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Most important points in Declaration of Independence

The Declaration of Independence stands as one of America’s defining documents, serving to announce colonists’ separation from Great Britain and to pave the way toward creating our independent nation today. In this article we’ll take a close look at its five most crucial points and their legal ramifications.

  1. “All men are created equal.”

The Declaration of Independence asserts that all persons are created equal and endowed by their Creator with certain unalienable rights, such as life, liberty and happiness. One of its signature phrases states this fact to emphasize its fundamental conviction: that every person deserves access to equal rights regardless of social standing.

This principle has significant legal ramifications, as it forms the cornerstone of equal protection under law. Equal protection means that government cannot treat people differently based on factors like race, sex or religion – making the principle of equality one of America’s founding tenets and shaping many key legal decisions throughout history.

  1. “He has constructed numerous New Offices and deployed his Officers against our people with an aim of harassing and devouring all they possess.”

This line from the Declaration of Independence emphasizes one of the primary grievances against British government: excessive and unfair taxation. Furthermore, this passage criticizes Britain for creating too many bureaucratic posts deemed unnecessary.

Since that day, this principle has had an enormous effect on American attitudes about government. The idea that government should remain limited and not overburden its citizens with unnecessary regulations has long been at the core of political ideology in America and has given birth to key legal concepts like strict scrutiny requiring government bodies to demonstrate that any proposed regulation serves a compelling interest before being validly passed into law or regulation.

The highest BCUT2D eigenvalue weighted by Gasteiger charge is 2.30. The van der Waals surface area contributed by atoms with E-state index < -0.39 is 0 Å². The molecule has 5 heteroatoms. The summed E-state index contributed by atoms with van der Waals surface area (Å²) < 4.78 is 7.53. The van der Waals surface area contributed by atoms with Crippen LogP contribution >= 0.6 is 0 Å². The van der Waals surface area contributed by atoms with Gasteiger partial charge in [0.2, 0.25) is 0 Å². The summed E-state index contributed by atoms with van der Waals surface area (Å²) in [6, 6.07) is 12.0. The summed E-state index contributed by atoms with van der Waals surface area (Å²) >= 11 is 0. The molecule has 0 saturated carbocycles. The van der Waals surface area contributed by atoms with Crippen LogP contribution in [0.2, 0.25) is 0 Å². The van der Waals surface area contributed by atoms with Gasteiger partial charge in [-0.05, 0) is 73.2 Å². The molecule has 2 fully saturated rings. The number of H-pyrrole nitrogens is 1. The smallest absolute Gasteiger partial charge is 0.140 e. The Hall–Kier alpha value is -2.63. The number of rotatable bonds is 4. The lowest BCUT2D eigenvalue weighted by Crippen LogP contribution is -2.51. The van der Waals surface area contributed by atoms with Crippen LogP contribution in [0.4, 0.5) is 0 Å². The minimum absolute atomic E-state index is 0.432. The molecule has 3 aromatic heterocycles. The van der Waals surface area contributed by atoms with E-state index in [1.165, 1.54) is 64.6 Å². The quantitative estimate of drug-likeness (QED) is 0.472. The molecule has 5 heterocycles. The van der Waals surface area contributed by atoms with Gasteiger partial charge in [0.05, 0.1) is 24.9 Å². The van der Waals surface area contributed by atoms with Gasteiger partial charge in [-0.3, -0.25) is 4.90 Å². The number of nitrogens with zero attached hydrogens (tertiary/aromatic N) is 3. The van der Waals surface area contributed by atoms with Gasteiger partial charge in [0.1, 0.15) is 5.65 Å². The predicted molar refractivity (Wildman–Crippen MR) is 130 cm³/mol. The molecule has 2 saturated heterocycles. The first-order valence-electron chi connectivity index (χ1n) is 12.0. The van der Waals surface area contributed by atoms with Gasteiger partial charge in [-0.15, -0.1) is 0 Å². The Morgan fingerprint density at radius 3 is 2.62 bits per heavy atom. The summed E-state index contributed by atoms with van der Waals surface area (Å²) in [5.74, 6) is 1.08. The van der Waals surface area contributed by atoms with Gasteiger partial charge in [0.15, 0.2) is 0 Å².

1. “Governments exist among men for their benefit; deriving their powers from the consent of those being governed.”

This phrase from the Declaration of Independence sets forth one of the core tenants of democracy: the idea that political authority emanates ultimately from its constituents rather than from monarchies or governments; those holding power gain their authority by earning consent of those they govern.

This concept has many legal ramifications, such as emphasizing free and fair elections as part of its core ideals. Additionally, this ideal is embedded within elements such as the Bill of Rights that emphasize individual liberties as part of democratic governance systems like America.

  1. “That if any form of government becomes counterproductive to these goals, the People have every right to change or abolish it.”

This line in the Declaration of Independence affirms the people’s right and duty to resist an oppressive government by rebelling against unjust laws and working for an equitable society.

Conflict has arisen between this concept and legal concepts such as upholding legal codes and procedures and following established procedures; specifically when discussing civil disobedience or political resistance. Historically this idea has dominated discussions surrounding civil disobedience or political resistance or revolution as its central points.

  1. “We, therefore, the Representatives of the United States of America inGeneral Congressassembled are appealing to God the Supreme Judge of all to judge with impartiality our intentions for which we stand”.

This phrase illustrates that the American Revolution wasn’t simply about seeking independence but also about creating a vision of society based on freedom, equality, and democracy. Appealing to the Supreme Judge emphasizes moral and ethical standards in governance.

This inspired the development of judicial review, wherein the judiciary branch monitors other branches’ actions to make sure they comply with democratic values and the constitution. Appealing to higher powers – be they spiritual beings or legal principles – has always been central to America’s legal system and democracy.


The Declaration of Independence sets forth principles and values which have characterized American political and legal thought from its inception to today, such as equality, individual rights, democracy, limited government. These include concepts like fairness, individual liberties, democratic participation and limited government as the cornerstones.

As we’ve seen, many of the points raised in the Declaration of Independence continue to shape American legal and political institutions today. By understanding its ideas, we can gain greater insight into American laws and governance principles.


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